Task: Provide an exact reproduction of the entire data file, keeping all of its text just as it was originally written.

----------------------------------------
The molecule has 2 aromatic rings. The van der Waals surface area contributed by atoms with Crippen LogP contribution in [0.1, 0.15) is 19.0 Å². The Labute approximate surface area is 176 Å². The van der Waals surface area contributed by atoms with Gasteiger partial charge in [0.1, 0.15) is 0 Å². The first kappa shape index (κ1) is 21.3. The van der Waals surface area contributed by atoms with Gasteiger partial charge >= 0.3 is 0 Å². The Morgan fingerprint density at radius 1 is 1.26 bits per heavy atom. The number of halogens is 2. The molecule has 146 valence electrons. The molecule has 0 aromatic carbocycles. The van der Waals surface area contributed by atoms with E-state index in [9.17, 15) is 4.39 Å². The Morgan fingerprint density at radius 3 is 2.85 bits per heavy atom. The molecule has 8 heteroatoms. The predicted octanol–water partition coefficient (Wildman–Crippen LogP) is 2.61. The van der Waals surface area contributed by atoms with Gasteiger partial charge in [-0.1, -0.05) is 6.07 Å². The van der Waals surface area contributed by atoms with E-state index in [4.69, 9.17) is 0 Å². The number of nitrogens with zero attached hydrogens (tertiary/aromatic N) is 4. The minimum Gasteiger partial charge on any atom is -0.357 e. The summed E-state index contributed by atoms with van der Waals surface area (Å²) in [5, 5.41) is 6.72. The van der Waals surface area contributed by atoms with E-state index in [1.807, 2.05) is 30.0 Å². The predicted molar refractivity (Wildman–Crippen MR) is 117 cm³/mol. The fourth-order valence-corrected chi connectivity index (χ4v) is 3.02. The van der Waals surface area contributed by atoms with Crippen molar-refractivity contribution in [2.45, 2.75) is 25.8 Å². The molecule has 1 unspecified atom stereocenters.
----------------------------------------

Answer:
The molecule has 2 aromatic rings. The van der Waals surface area contributed by atoms with Crippen LogP contribution in [0.1, 0.15) is 19.0 Å². The Labute approximate surface area is 176 Å². The van der Waals surface area contributed by atoms with Gasteiger partial charge in [0.1, 0.15) is 0 Å². The first kappa shape index (κ1) is 21.3. The van der Waals surface area contributed by atoms with Gasteiger partial charge >= 0.3 is 0 Å². The Morgan fingerprint density at radius 1 is 1.26 bits per heavy atom. The number of halogens is 2. The molecule has 146 valence electrons. The molecule has 0 aromatic carbocycles. The van der Waals surface area contributed by atoms with E-state index in [9.17, 15) is 4.39 Å². The Morgan fingerprint density at radius 3 is 2.85 bits per heavy atom. The molecule has 8 heteroatoms. The predicted octanol–water partition coefficient (Wildman–Crippen LogP) is 2.61. The van der Waals surface area contributed by atoms with Gasteiger partial charge in [-0.1, -0.05) is 6.07 Å². The van der Waals surface area contributed by atoms with E-state index in [4.69, 9.17) is 0 Å². The number of nitrogens with zero attached hydrogens (tertiary/aromatic N) is 4. The minimum Gasteiger partial charge on any atom is -0.357 e. The summed E-state index contributed by atoms with van der Waals surface area (Å²) in [5, 5.41) is 6.72. The van der Waals surface area contributed by atoms with E-state index in [1.807, 2.05) is 30.0 Å². The predicted molar refractivity (Wildman–Crippen MR) is 117 cm³/mol. The fourth-order valence-corrected chi connectivity index (χ4v) is 3.02. The van der Waals surface area contributed by atoms with Crippen molar-refractivity contribution in [2.45, 2.75) is 25.8 Å². The molecule has 1 unspecified atom stereocenters.